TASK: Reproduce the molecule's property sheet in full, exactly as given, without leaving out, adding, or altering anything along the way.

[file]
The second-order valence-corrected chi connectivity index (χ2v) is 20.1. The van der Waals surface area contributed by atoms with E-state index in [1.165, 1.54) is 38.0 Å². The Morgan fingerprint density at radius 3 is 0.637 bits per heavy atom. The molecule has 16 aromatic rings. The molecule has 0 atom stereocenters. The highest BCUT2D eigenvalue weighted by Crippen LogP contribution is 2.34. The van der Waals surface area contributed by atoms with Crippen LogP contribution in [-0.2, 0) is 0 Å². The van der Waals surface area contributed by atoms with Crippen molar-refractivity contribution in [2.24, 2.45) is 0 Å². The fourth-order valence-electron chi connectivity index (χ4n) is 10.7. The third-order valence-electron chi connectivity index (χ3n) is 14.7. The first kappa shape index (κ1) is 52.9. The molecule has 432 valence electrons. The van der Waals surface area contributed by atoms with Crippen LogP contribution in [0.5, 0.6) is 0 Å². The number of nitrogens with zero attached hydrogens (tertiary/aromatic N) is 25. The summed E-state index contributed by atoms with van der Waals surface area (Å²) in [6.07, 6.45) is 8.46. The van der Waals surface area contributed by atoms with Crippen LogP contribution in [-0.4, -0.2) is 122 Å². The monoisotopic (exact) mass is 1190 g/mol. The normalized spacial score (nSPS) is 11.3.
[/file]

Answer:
The second-order valence-corrected chi connectivity index (χ2v) is 20.1. The van der Waals surface area contributed by atoms with E-state index in [1.165, 1.54) is 38.0 Å². The Morgan fingerprint density at radius 3 is 0.637 bits per heavy atom. The molecule has 16 aromatic rings. The molecule has 0 atom stereocenters. The highest BCUT2D eigenvalue weighted by Crippen LogP contribution is 2.34. The van der Waals surface area contributed by atoms with Crippen LogP contribution in [-0.2, 0) is 0 Å². The van der Waals surface area contributed by atoms with Crippen molar-refractivity contribution in [2.24, 2.45) is 0 Å². The fourth-order valence-electron chi connectivity index (χ4n) is 10.7. The third-order valence-electron chi connectivity index (χ3n) is 14.7. The first kappa shape index (κ1) is 52.9. The molecule has 432 valence electrons. The van der Waals surface area contributed by atoms with Crippen LogP contribution in [0.5, 0.6) is 0 Å². The number of nitrogens with zero attached hydrogens (tertiary/aromatic N) is 25. The summed E-state index contributed by atoms with van der Waals surface area (Å²) in [6.07, 6.45) is 8.46. The van der Waals surface area contributed by atoms with Crippen LogP contribution in [-0.4, -0.2) is 122 Å². The monoisotopic (exact) mass is 1190 g/mol. The normalized spacial score (nSPS) is 11.3.